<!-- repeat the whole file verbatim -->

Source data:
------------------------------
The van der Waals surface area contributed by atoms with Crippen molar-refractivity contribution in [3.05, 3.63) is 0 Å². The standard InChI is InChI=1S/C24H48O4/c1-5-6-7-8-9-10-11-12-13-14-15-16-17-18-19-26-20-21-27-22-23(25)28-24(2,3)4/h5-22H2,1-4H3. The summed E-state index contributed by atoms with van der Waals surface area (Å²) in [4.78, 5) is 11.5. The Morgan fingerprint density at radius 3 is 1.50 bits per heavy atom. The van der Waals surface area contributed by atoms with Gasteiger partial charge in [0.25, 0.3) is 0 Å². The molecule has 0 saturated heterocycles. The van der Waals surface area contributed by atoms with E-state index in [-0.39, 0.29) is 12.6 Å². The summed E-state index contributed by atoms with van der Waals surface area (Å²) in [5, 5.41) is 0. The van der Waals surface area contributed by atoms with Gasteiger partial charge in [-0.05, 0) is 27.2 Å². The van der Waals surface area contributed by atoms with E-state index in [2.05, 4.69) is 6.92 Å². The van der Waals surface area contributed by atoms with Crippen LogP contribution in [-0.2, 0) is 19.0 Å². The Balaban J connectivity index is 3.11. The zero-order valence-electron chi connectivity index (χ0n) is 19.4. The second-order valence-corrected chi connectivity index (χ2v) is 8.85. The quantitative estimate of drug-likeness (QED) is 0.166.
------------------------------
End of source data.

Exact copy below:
The van der Waals surface area contributed by atoms with Crippen molar-refractivity contribution in [3.05, 3.63) is 0 Å². The standard InChI is InChI=1S/C24H48O4/c1-5-6-7-8-9-10-11-12-13-14-15-16-17-18-19-26-20-21-27-22-23(25)28-24(2,3)4/h5-22H2,1-4H3. The summed E-state index contributed by atoms with van der Waals surface area (Å²) in [4.78, 5) is 11.5. The Morgan fingerprint density at radius 3 is 1.50 bits per heavy atom. The van der Waals surface area contributed by atoms with Gasteiger partial charge in [0.25, 0.3) is 0 Å². The molecule has 0 saturated heterocycles. The van der Waals surface area contributed by atoms with E-state index in [-0.39, 0.29) is 12.6 Å². The summed E-state index contributed by atoms with van der Waals surface area (Å²) in [5, 5.41) is 0. The van der Waals surface area contributed by atoms with Gasteiger partial charge in [-0.05, 0) is 27.2 Å². The van der Waals surface area contributed by atoms with E-state index in [2.05, 4.69) is 6.92 Å². The van der Waals surface area contributed by atoms with Crippen LogP contribution in [-0.2, 0) is 19.0 Å². The Balaban J connectivity index is 3.11. The zero-order valence-electron chi connectivity index (χ0n) is 19.4. The second-order valence-corrected chi connectivity index (χ2v) is 8.85. The quantitative estimate of drug-likeness (QED) is 0.166.